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February 17, 2019

Kenya is bleeding, morally half-dead, so where are the good Samaritans?

Mombasa Cathedral church which was established in the year 1955./FILE
Mombasa Cathedral church which was established in the year 1955./FILE

Kenyans of every creed assemble regularly in religious houses and on bended knee and in solemn supplication commune with their Maker. And there could never be a more solemn petition than the opening words of Kenya’s national anthem.

The fabric of our society is dyed in faith and religion, a testament of unsullied ethical or moral tendency. At this point I am reminded of the story Jesus told about a man who fell among thieves on his way from Jerusalem to Jericho. He was beaten, stripped and left half-dead. A priest and Levite happened to walk by and saw the man lying half dead but they did not stop to help him.

A Samaritan came by on his animal. He stopped and poured oil and wine and dressed the man’s wounds. He put the man on his animal and took him to an inn. He paid for his upkeep and asked the innkeeper to look after the man and he would settle accounts on his return.

Jesus told this parable in response to a teacher of the Law who asked him “who is my neighbour?” I would like us to consider a different question; who is a Kenyan citizen? To respond to this question, I would like to share a story with you.

In 2014-15, the Aga Khan University conducted a survey about 1,900 Kenyans aged between 18 and 35. Fifty per cent believed it does not matter how one makes money as long as one does not end up in jail. About 73 were afraid to stand up for what is right for fear of retribution. Another 47 per cent admired those who make money by hook or crook.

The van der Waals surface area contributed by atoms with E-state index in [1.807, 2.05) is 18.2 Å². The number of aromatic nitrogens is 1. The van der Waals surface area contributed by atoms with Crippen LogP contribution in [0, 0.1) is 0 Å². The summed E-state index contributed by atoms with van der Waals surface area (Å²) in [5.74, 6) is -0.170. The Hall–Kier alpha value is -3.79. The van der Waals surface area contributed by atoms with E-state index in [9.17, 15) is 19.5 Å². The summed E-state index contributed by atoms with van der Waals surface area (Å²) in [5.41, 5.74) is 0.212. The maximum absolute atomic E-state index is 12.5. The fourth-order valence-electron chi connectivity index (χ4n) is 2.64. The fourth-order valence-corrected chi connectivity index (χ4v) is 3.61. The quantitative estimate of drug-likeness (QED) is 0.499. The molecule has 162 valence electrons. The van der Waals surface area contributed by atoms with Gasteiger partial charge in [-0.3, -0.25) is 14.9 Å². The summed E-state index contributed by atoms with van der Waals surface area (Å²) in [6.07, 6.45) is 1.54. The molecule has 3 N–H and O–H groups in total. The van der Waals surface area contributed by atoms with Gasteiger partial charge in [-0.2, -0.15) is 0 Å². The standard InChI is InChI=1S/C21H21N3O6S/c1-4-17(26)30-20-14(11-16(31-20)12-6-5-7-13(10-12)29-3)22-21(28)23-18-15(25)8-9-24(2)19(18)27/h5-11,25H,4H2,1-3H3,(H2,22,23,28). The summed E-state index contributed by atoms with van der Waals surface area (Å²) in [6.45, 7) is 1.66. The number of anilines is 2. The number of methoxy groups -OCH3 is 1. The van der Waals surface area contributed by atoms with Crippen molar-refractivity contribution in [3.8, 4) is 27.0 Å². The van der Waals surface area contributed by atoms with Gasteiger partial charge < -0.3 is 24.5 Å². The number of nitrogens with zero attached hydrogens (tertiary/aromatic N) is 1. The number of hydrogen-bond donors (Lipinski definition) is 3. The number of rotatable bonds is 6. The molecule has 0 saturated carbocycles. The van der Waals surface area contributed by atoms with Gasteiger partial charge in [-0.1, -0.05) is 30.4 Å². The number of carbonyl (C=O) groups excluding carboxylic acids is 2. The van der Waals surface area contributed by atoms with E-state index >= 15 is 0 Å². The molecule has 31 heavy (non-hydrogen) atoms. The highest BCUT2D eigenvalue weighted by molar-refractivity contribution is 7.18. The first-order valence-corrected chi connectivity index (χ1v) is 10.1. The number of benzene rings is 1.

About 30 per cent believed corruption was profitable and another 35 per cent said they would take or give a bribe. Only 40 per cent thought it was important to pay taxes. On political participation, 40 per cent said they would only vote for a candidate who bribed them.

About the future, 40 per cent believed our society will be more corrupt, and 30 per cent believed the country would be poorer in ethics and we would see a surge in substance abuse.

If this is how the youth of this country think and would act, the future is in peril. I don’t know about you but these statistics paint in my mind a picture of a society that has been assaulted, stripped, is bleeding and left morally half-dead.

In response to the state of our country, many of us have chosen to act like the priest and the Levite. Consumed by our own busy lives and a lack of courage to stand up for what is right, we choose to walk by on the other side.

This dark moment of grave ethical and moral crisis summons all of us to stand up and live up to the true meaning of citizenship. Citizenship is like being the good Samaritan. We must get engaged in the inconvenient task of attending to the urgent issues that confront our society.

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